Rihanna unveiled the new music video for her single "We Found Love" Thursday. (Watch it below.) The "gritty" Trainspotting-inspired clip races through the dramatic ups and downs of a tumultuous romance, and features so much suggestive behavior that it makes Britney Spears' eyebrow-raising "Criminal" video "look like afternoon tea with Nan and Grandpa." The video, being praised as the singer's best to date, finds Rihanna and a love interest snorting drugs, chain-smoking, and engaging in lots of squirm-inducing heavy petting. What's obsessing commentators, however, is a possible allusion to the singer's relationship with Chris Brown, which notoriously ended in 2009 after Brown assaulted Rihanna in a car en route to the Grammy Awards. Is "We Found Love" autobiographical?
It's pretty unmistakable: This video is definitely about Chris Brown, says William Goodman at Spin. The video's love interest, with his dyed-blonde hair and bulging biceps, is "a dead ringer" for Rihanna's ex. And when you factor in the video's voice-over — "No one will ever understand how much it hurts" — with an argument scene in the back of a car, during which "the Brown look-alike gives the Barbadian beauty a slap on the face," it couldn't be more convincing that "We Found Love" is about Rihanna's former relationship.
"Is Rihanna's 'We Found Love' video a Chris Brown tribute?"
But why rehash it again? Why did Rihanna decide that now is "the best time to make her most direct allusion to the incident" yet, asks Amos Barshad at Grantland. The singer has gradually been sharing more of her feelings about the relationship — see a recent Esquire interview and two previous videos about abusive relationships. The details in those videos, however, were different enough to let her claim that she wasn't addressing Brown, but this time the references "can't be accidental." Is it time to move on?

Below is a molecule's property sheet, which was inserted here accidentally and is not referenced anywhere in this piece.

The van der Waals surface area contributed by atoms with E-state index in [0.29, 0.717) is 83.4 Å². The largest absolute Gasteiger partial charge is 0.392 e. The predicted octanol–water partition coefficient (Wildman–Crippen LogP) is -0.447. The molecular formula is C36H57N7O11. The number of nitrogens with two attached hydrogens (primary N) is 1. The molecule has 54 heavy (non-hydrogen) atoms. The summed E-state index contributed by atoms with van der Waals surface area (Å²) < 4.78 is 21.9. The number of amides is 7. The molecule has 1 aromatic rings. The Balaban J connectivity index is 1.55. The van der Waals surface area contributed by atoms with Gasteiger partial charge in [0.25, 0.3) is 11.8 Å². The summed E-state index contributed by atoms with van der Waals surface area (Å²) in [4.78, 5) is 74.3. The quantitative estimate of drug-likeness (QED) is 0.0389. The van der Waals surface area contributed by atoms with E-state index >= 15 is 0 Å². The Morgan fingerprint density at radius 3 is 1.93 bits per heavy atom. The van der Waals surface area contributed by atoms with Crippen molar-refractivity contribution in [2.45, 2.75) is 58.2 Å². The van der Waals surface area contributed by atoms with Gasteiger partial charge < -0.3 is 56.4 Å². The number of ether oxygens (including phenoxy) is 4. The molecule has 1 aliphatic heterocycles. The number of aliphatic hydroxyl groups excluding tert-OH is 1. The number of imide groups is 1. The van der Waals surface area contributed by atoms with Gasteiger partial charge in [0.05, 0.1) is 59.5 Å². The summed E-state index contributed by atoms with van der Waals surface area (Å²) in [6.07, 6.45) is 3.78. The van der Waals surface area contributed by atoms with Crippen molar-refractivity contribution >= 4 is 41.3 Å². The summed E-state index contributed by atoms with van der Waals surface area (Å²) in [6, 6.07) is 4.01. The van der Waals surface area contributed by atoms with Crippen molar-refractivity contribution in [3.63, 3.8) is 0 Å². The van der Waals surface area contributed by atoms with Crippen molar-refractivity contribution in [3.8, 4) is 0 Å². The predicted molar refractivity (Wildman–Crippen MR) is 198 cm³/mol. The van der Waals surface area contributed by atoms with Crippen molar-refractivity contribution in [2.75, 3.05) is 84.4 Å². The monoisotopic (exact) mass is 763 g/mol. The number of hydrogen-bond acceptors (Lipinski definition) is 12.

"Rihanna's new video stars Chris Brown-like dude"
Either way, the video sends the wrong message: "The video will leave you shell-shocked," says Lulu K. Daniels at Technorati. Its parade of blatant drug usage, smoking, sex, and self-destructive behavior is jarring — and that's just in the first minute. Rihanna is a megastar with the opportunity to influence a legion of impressionable kids — and instead she glorifies harmful behavior almost relentlessly. It's clear that she doesn't care what message she's sending.
"Does Rihanna's 'We Found Love' video send the wrong message?"
THE WEEK'S AUDIOPHILE PODCASTS: LISTEN SMARTER
- How the South's ugly racial history is haunting ObamaCare
- How to be the most productive person in your office — and still get home by 5:30 p.m.
- Stop making fun of philosophy and read some philosophy
- Feast your eyes on this beautiful linguistic family tree
- 43 TV shows to watch in 2014
- If Democrats abandon immigration reform after Tuesday's likely loss, they will turn 2016 into a debacle
- Beware of Splenda: The backlash against artificial sugars
- The culture war finally comes to the Catholic Church
- 6 things the happiest families all have in common
- What if Leo Strauss was right?
Subscribe to the Week